There are some publications associating an increase in the incidence of leukemia with the location of buildings close to high-current power lines with extremely low-frequency (ELF) electromagnetic radiation of 50-60 Hz, and industrial exposure to electric and magnetic fields but a transposition of such effects to MRI or MRS seems unlikely.
Under consideration of the MRI safety guidelines, real dangers or risks of an exposure with common MRI field strengths up to 3 tesla as well as the RF exposure during the MRI scan, are not to be expected.
For more MRI safety information see also Nerve Conductivity, Contraindications, Pregnancy and Specific Absorption Rate.

See also the related poll result: 'In 2010 your scanner will probably work with a field strength of'
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• View the DATABASE results for 'MRI Risks' (9).Open this link in a new window


• View the NEWS results for 'MRI Risks' (3).Open this link in a new window.
 
Further Reading:
  Basics:
Specific Absorption Rate: A Specious Dosimetric Means of Characterizing MRI-Related Implant Heating?
Wednesday, 3 December 2003   by rsna2003.rsna.org    
Physics of MRI Safety
   by www.aapm.org    
  News & More:
Commission delays electromagnetic fields legislation
Monday, 29 October 2007   by cordis.europa.eu:80    
MRI Resources 
MRI Technician and Technologist Schools - Bioinformatics - Most Wanted - MRCP - Implant and Prosthesis - Knee MRI
 
High Field MRI
 
The principal advantage of MRI at high field is the increase in signal to noise ratio. This can be used to improve anatomic and/or temporal resolution and reduce scan time while preserving image quality. MRI devices for whole body imaging for human use are available up to 3 tesla (3T). Functional MRI (fMRI) and MR spectroscopy (MRS) benefit significantly. In addition, 3T machines have a great utility in applications such as TOF MRA and DTI. Higher field strengths are used for imaging of small parts of the body or scientific animal experiments. Higher contrast may permit reduction of gadolinium doses and, in some cases, earlier detection of disease.
Using high field MRI//MRS, the RF-wavelength and the dimension of the human body complicating the development of MR coils. The absorption of RF power causes heating of the tissue. The energy deposited in the patient's tissues is fourfold higher at 3T than at 1.5T. The specific absorption rate (SAR) induced temperature changes of the human body are the most important safety issue of high field MRI//MRS.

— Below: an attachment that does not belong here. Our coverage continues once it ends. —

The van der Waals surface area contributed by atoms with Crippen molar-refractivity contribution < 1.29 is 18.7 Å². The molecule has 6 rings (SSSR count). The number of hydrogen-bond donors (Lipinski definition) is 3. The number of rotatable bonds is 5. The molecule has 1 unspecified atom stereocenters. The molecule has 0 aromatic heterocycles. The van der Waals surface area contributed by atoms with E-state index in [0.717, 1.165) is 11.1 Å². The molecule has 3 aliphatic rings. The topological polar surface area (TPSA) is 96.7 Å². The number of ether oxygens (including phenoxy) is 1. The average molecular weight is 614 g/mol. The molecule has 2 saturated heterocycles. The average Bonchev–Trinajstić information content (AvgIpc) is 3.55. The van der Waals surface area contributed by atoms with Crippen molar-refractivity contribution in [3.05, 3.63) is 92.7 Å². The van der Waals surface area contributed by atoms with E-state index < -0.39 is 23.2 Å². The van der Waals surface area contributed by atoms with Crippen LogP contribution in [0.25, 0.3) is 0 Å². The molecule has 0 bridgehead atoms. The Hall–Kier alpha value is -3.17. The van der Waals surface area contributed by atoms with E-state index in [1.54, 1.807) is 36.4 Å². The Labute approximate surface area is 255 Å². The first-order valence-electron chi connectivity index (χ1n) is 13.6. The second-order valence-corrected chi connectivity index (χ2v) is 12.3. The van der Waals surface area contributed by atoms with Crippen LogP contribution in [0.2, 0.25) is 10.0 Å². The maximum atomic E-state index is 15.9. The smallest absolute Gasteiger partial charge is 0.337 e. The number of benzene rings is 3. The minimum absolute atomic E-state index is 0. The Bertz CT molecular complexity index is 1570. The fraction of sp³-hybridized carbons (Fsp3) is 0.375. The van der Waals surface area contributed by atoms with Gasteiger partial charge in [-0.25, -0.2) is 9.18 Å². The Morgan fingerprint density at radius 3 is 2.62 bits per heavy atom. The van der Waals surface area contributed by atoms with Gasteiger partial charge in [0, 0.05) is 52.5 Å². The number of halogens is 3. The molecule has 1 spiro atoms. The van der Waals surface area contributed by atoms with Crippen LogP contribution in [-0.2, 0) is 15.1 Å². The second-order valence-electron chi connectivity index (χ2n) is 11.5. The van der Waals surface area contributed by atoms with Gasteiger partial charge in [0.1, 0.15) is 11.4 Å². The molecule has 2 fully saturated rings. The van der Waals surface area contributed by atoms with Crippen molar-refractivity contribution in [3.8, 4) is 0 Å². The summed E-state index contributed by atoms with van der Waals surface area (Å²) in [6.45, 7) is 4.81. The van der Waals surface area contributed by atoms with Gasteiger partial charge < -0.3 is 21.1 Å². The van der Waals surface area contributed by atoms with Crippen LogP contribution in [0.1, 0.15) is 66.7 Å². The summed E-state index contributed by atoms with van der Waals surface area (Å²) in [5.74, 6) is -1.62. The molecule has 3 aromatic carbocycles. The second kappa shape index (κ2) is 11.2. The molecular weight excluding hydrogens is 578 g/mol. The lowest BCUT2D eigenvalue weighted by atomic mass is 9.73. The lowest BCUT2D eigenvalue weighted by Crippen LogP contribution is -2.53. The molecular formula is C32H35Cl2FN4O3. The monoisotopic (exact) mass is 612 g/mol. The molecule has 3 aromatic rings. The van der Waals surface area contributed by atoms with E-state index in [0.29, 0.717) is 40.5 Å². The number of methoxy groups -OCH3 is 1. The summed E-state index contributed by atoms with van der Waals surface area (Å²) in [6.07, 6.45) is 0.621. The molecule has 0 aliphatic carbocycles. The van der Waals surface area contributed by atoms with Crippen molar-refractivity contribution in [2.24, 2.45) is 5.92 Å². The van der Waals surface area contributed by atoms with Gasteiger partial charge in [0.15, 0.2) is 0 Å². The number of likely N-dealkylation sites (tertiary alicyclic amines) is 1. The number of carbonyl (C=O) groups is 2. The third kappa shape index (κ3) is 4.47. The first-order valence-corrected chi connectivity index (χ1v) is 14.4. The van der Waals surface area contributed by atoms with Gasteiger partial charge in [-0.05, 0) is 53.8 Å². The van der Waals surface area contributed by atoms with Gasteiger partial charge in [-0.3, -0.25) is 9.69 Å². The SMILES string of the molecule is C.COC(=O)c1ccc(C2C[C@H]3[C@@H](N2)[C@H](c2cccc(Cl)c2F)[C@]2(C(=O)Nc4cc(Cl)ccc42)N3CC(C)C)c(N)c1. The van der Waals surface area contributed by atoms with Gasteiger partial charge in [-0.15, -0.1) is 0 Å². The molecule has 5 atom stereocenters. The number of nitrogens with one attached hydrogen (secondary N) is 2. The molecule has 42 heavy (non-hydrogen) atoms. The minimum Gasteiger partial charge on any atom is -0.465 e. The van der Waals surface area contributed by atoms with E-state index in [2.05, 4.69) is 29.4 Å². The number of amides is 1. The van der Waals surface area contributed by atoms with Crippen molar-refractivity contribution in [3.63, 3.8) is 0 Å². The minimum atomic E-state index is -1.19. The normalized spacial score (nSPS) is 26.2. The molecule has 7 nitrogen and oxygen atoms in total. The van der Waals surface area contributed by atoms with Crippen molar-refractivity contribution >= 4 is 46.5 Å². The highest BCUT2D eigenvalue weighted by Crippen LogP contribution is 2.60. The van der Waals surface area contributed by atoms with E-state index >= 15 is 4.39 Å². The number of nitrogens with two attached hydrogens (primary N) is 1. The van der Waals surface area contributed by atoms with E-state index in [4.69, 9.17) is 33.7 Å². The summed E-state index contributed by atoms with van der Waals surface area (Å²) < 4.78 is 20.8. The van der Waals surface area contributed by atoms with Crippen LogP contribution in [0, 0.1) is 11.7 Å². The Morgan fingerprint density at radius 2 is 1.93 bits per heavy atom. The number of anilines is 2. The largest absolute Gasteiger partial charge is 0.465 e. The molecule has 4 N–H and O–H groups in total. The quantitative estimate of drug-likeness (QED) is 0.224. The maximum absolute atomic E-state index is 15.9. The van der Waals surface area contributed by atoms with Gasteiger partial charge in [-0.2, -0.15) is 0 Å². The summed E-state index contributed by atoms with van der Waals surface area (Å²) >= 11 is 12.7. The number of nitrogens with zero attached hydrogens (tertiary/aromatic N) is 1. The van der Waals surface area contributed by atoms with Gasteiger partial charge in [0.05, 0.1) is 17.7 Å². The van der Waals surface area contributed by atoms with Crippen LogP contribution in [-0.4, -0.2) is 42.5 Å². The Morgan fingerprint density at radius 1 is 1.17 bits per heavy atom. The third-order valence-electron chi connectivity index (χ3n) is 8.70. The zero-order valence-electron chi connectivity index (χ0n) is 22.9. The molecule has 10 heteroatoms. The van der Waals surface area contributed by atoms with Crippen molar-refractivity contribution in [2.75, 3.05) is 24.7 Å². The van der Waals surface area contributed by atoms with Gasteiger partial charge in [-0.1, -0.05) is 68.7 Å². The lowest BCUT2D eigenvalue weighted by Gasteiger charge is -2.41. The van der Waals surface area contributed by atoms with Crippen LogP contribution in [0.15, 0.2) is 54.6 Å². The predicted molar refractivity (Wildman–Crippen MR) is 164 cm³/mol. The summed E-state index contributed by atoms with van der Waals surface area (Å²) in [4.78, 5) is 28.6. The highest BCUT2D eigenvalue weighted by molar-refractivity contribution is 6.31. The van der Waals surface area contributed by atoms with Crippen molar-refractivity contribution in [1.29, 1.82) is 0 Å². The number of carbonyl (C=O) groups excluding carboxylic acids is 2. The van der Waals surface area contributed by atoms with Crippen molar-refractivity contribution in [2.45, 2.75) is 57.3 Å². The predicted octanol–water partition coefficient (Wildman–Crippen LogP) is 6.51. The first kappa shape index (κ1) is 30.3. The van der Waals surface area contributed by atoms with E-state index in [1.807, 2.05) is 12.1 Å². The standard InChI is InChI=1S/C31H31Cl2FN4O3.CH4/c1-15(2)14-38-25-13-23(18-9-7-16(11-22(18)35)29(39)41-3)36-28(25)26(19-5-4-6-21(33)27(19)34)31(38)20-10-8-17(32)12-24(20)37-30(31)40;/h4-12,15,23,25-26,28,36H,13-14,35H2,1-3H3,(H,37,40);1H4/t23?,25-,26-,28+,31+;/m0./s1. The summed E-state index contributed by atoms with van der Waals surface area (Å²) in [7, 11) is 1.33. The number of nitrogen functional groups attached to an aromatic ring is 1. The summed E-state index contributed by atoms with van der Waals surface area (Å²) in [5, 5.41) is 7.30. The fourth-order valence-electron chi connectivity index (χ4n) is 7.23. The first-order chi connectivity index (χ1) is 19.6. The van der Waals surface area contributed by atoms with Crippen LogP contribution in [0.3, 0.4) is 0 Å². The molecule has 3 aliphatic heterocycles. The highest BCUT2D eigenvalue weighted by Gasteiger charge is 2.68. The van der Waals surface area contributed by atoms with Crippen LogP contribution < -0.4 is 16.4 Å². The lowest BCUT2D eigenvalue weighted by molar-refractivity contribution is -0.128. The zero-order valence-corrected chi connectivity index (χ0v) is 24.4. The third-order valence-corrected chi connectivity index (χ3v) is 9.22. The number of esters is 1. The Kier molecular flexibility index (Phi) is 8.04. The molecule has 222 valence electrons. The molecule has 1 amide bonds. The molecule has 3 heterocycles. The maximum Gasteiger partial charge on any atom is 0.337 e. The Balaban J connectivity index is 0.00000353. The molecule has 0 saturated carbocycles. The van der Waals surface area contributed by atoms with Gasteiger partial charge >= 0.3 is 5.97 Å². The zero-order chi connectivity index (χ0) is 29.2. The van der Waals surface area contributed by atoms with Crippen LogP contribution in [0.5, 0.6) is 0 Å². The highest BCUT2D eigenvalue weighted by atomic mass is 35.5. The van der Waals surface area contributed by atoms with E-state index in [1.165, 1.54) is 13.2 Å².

Susceptibility and chemical shift dispersion increase like T1, therefore high field MRI occasionally exhibits imaging artifacts. Most are obvious and easily recognized but some are subtle and mimic diseases. A thorough understanding of these artifacts is important to avoid potential pitfalls. Some imaging techniques or procedures can be utilized to remove or identify artifacts.
See also Diffusion Tensor Imaging.

See also the related poll result: 'In 2010 your scanner will probably work with a field strength of'
Radiology-tip.comMagnetic Resonance Guided Focused Ultrasound,  High Intensity Focused Ultrasound
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• View the DATABASE results for 'High Field MRI' (16).Open this link in a new window


• View the NEWS results for 'High Field MRI' (9).Open this link in a new window.
 
Further Reading:
  Basics:
CLINICAL WHOLE BODY MRI AT 3.0 T(.pdf)
2001
Dealing with Increased MRI Field Strength
Tuesday, 1 October 2013   by www.evaluationengineering.com    
Musculoskeletal MRI at 3.0 T: Relaxation Times and Image Contrast
Sunday, 1 August 2004   by www.ajronline.org    
  News & More:
Vascular Filters of Functional MRI: Spatial Localization Using BOLD and CBV Contrast
High-Resolution, Spin-Echo BOLD, and CBF fMRI at 4 and 7 T(.pdf)
October 2002   by otg.downstate.edu    
Turbo-FLASH Based Arterial Spin Labeled Perfusion MRI at 7 T
Thursday, 20 June 2013   by www.plosone.org    
MRI Resources 
Mobile MRI Rental - Safety Training - Pacemaker - Liver Imaging - Stimulator pool - Knee MRI